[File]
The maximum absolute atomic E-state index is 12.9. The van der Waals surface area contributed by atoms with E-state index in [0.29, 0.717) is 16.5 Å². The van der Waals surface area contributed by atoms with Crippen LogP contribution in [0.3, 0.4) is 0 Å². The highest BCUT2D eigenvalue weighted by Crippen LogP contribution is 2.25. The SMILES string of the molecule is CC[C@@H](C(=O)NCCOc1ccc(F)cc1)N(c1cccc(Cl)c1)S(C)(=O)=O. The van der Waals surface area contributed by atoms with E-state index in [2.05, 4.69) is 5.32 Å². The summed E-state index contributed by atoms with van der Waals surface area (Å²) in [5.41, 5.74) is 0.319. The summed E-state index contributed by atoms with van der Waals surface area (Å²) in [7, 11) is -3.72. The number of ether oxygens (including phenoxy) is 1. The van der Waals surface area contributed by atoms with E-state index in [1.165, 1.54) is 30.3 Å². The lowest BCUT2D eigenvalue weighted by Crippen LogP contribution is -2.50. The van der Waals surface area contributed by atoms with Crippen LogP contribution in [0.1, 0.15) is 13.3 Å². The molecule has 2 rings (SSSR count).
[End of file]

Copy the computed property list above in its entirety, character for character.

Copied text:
The maximum absolute atomic E-state index is 12.9. The van der Waals surface area contributed by atoms with E-state index in [0.29, 0.717) is 16.5 Å². The van der Waals surface area contributed by atoms with Crippen LogP contribution in [0.3, 0.4) is 0 Å². The highest BCUT2D eigenvalue weighted by Crippen LogP contribution is 2.25. The SMILES string of the molecule is CC[C@@H](C(=O)NCCOc1ccc(F)cc1)N(c1cccc(Cl)c1)S(C)(=O)=O. The van der Waals surface area contributed by atoms with E-state index in [2.05, 4.69) is 5.32 Å². The summed E-state index contributed by atoms with van der Waals surface area (Å²) in [5.41, 5.74) is 0.319. The summed E-state index contributed by atoms with van der Waals surface area (Å²) in [7, 11) is -3.72. The number of ether oxygens (including phenoxy) is 1. The van der Waals surface area contributed by atoms with E-state index in [1.165, 1.54) is 30.3 Å². The lowest BCUT2D eigenvalue weighted by Crippen LogP contribution is -2.50. The van der Waals surface area contributed by atoms with Crippen LogP contribution in [0.1, 0.15) is 13.3 Å². The molecule has 2 rings (SSSR count).